U.S. cities bringing in more revenues, building reserves

Reuters

WASHINGTON, Oct 9 (Reuters) - The financial clouds thatsettled over U.S. cities during the 2007-09 recession arelifting, with a survey released on Thursday showing cities'revenues likely increased in 2013 for the first time in sevenyears, helping to boost their reserves.

According to the annual survey conducted by the NationalLeague of Cities, which represents civic officials across thecountry, 72 percent of city finance officers believe theirmunicipalities are better able to meet financial needs this yearthan they were last year. In 2012, only 57 percent said theywere more capable of paying for services and other demands thanin the prior year.

Meanwhile, cities' general fund revenues are expected torise, the first time since 2006, although only about 0.1percent, according to the League.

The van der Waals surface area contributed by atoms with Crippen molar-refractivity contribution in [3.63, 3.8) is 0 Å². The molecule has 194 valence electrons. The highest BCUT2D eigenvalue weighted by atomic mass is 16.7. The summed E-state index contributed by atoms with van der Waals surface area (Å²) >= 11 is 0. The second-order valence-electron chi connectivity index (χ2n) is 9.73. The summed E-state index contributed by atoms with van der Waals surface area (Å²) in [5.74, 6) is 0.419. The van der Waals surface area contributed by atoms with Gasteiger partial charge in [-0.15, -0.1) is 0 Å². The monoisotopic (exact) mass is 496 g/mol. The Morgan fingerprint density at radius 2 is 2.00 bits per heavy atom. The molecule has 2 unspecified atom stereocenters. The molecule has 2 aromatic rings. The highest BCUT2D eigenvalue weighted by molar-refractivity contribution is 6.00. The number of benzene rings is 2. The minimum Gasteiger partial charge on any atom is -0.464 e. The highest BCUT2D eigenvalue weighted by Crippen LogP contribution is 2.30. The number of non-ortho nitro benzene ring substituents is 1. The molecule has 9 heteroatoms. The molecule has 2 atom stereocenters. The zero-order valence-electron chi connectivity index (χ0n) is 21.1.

"While conditions are no longer deteriorating, the capacityof city budgets remains weakened coming out of the GreatRecession," it said in the survey.

The housing bust wreaked havoc on the major source ofrevenues for U.S. cities: property taxes.

The finance officers polled said they expect 2013 will markthe fourth year of decline in property tax revenues, with a fallof 0.2 percent. Last year, those taxes dropped 0.1 percent andin 2011 they fell 3.9 percent.

While the housing market is improving, any changes will notshow up in municipal coffers for years. In many places, propertytaxes are determined by assessments that only take place everythree years.

Still, cities expect the other major source of revenue,sales taxes, to grow 1 percent this year, compared with a riseof 6.2 percent last year, as consumers become conservative inthe face of economic uncertainty.

As their incomes increase, cities are rebuilding thereserves that they had raided during the longest and deepesteconomic downturn since the Great Depression. In 2010 theirreserves, which municipalities refer to as ending balances,equaled only 16.5 percent of expenditures, the lowest since1997.

In 2012, most cities ended their fiscal years with reservesequal to 21.5 percent of expenditures.

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